Legal Framework of Equal Employment
¡ Explain four basic EEO concepts.
¡ Describe key provisions in Title VII of the Civil Rights Acts of 1964 and 1991.
¡ Indicate important requirements of four other key EEO-related laws.
¡ Discuss the two general approaches for complying with the 1978 Uniform Guidelines on Employee Selection Procedures.
¡ Identify typical EEO enforcement and compliance requirements.
Nature of Equal Employment Opportunity
• Equal Employment Opportunity (EEO)
Ø The concept that all individuals should have equal treatment in all employment-related actions.
Ø “Recognizing differences among items or people.”
• Protected Class
Ø Individuals within a group identified for protection under equal employment laws and regulation.
• Race, ethnic origin, color • Sex/gender • Age
• Disability • Military experience • Religion
• Marital status • Sexual orientation
FIGURE 4-1 Illegal Employment Discrimination
Nature of EEO (cont’d)
• Disparate Treatment
Ø Occurs in employment-related situations when either:
v Different standards are used to judge different individuals, or the same standard is used, but it is not related to the individuals’ jobs
Ø The outcome of the employer’s actions, not the intent, is considered by the regulatory agencies or courts when deciding whether or not illegal discrimination has occurred.
Nature of EEO (cont’d)
• Disparate Impact
Ø Occurs when substantial underrepresentation of protected-class members results from employment decisions that work to their disadvantage.
Ø Griggs vs. Duke Power (1971) decision:
v Lack of intent to discriminate is no employer defense if discrimination occurs.
v The employer has the burden of proof in proving that an employment requirement is a job-related “business necessity.”
FIGURE 4-2 EEO Concepts
Burden of Proof
• McDonnell-Douglas v. Green
Ø The court ruled that a prima facie (preliminary) case of employment discrimination exists by showing:
v The person is a member of a protected group.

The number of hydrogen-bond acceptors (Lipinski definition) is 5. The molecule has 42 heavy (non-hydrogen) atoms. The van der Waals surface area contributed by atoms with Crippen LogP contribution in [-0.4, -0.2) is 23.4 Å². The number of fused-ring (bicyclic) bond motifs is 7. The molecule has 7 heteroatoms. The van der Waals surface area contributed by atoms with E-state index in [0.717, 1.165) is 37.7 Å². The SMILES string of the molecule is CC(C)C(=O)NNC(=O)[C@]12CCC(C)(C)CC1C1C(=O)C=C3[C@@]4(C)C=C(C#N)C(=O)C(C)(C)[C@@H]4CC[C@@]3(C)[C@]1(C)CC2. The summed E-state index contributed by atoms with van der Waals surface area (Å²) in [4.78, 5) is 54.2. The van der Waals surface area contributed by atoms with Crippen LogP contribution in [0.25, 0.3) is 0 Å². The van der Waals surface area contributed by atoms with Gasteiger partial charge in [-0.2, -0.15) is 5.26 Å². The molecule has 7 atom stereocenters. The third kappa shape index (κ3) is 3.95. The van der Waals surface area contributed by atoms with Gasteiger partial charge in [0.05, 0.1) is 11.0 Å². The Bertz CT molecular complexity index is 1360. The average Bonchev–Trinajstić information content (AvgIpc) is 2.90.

v The person applied for and was qualified for a job but was rejected.
v The employer continued to seek other applicants after the rejection occurred.
Ø Once a court rules that a prima facie case has been made, the burden of proof shifts to the employer.
Progressing Toward EEO
• Equal Employment
Ø Employment that is not affected by illegal discrimination.
• Blind to differences
Ø Differences among people should be ignored and everyone should be treated equally.
• Affirmative Action
Ø Employers are urged to hire groups of people based on their race, age, gender, or national origin to make up for historical discrimination.
FIGURE 4-3a Major Federal Equal Employment Opportunity Laws and Regulations
FIGURE 4-3b Major Federal Equal Employment Opportunity Laws and Regulations
FIGURE 4-3c Major Federal Equal Employment Opportunity Laws and Regulations
• Pay Equity (Comparable Worth)
Ø The concept that pay for jobs requiring comparable levels of knowledge, skill, and ability should be paid similarity, even if actual duties differ significantly.
Ø Arises from the continuing gap between the earnings of women and men.
Ø Courts have consistently ruled against the concept.
Sex/Gender Discrimination (cont’d)
• Sexual Harassment
ØActions that are sexually directed, are unwanted, and subject the worker to adverse employment conditions or create a hostile work environment.
ØCan occur between a boss and a subordinate, among co-workers, and when non-employees have business contacts with employees.
Americans with Disabilities Act (ADA)
• Disabled Person
Ø Someone who has a physical or mental impairment that substantially limits life activities, who has a record of such impairment, or who is regarded as having such an impairment.
• Who is disabled?
Ø Mitigation means and methods
Ø Mental disabilities (e.g., depression)
Ø Life-threatening illnesses (e.g., AIDS and HIV)
Ø Genetic bias regulations
ADA and Job Requirements
FIGURE 4-4 Most Frequent ADA Disabilities Cited
Employment Discrimination Acts
• Age Discrimination in Employment (ADEA)
Ø Prohibits employment discrimination against all individuals age 40 or older working for employers having 20 or more workers.
Ø Does not apply if age is a job-related qualification (BFOQ).
• Older Workers Benefit Protection Act (OWBPA)
Ø An amendment to the ADEA aimed at protecting employees when they sign liability waivers for age discrimination in exchange for severance packages.
Immigration Reform and Control Act (IRCA)
• Immigration Reform and Control Act (IRCA)
Ø Prohibits employment discrimination against persons legally permitted to work in the United States.
Ø Requires employers to document (I-9 form) eligibility for employment.
Ø Provides penalties for knowingly
employing illegal workers.
Discrimination Laws and Regulations
• Religious Discrimination
Ø Discrimination is illegal unless religion is a bona fide occupational qualification.